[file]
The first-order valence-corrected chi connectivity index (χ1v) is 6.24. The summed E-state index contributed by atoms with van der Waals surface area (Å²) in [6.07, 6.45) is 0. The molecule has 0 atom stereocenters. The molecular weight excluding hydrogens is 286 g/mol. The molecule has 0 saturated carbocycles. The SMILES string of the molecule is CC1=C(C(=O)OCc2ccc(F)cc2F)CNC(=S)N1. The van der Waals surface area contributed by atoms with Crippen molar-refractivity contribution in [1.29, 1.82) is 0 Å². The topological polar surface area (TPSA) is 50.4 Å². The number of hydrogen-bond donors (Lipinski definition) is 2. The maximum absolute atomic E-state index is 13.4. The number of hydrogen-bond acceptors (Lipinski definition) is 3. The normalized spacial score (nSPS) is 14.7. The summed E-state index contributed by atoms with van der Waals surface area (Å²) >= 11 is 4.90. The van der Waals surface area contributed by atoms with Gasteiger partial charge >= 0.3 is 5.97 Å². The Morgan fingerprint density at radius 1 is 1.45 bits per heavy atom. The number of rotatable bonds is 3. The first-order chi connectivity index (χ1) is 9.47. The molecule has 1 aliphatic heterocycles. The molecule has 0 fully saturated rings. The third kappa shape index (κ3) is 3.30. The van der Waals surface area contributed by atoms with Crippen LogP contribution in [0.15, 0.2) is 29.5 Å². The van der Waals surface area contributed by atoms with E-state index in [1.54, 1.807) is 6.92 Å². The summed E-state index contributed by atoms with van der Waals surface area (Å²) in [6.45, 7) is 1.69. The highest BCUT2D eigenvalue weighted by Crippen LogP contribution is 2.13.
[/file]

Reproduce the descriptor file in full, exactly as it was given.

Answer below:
The first-order valence-corrected chi connectivity index (χ1v) is 6.24. The summed E-state index contributed by atoms with van der Waals surface area (Å²) in [6.07, 6.45) is 0. The molecule has 0 atom stereocenters. The molecular weight excluding hydrogens is 286 g/mol. The molecule has 0 saturated carbocycles. The SMILES string of the molecule is CC1=C(C(=O)OCc2ccc(F)cc2F)CNC(=S)N1. The van der Waals surface area contributed by atoms with Crippen molar-refractivity contribution in [1.29, 1.82) is 0 Å². The topological polar surface area (TPSA) is 50.4 Å². The number of hydrogen-bond donors (Lipinski definition) is 2. The maximum absolute atomic E-state index is 13.4. The number of hydrogen-bond acceptors (Lipinski definition) is 3. The normalized spacial score (nSPS) is 14.7. The summed E-state index contributed by atoms with van der Waals surface area (Å²) >= 11 is 4.90. The van der Waals surface area contributed by atoms with Gasteiger partial charge >= 0.3 is 5.97 Å². The Morgan fingerprint density at radius 1 is 1.45 bits per heavy atom. The number of rotatable bonds is 3. The first-order chi connectivity index (χ1) is 9.47. The molecule has 1 aliphatic heterocycles. The molecule has 0 fully saturated rings. The third kappa shape index (κ3) is 3.30. The van der Waals surface area contributed by atoms with Crippen LogP contribution in [0.15, 0.2) is 29.5 Å². The van der Waals surface area contributed by atoms with E-state index in [1.54, 1.807) is 6.92 Å². The summed E-state index contributed by atoms with van der Waals surface area (Å²) in [6.45, 7) is 1.69. The highest BCUT2D eigenvalue weighted by Crippen LogP contribution is 2.13.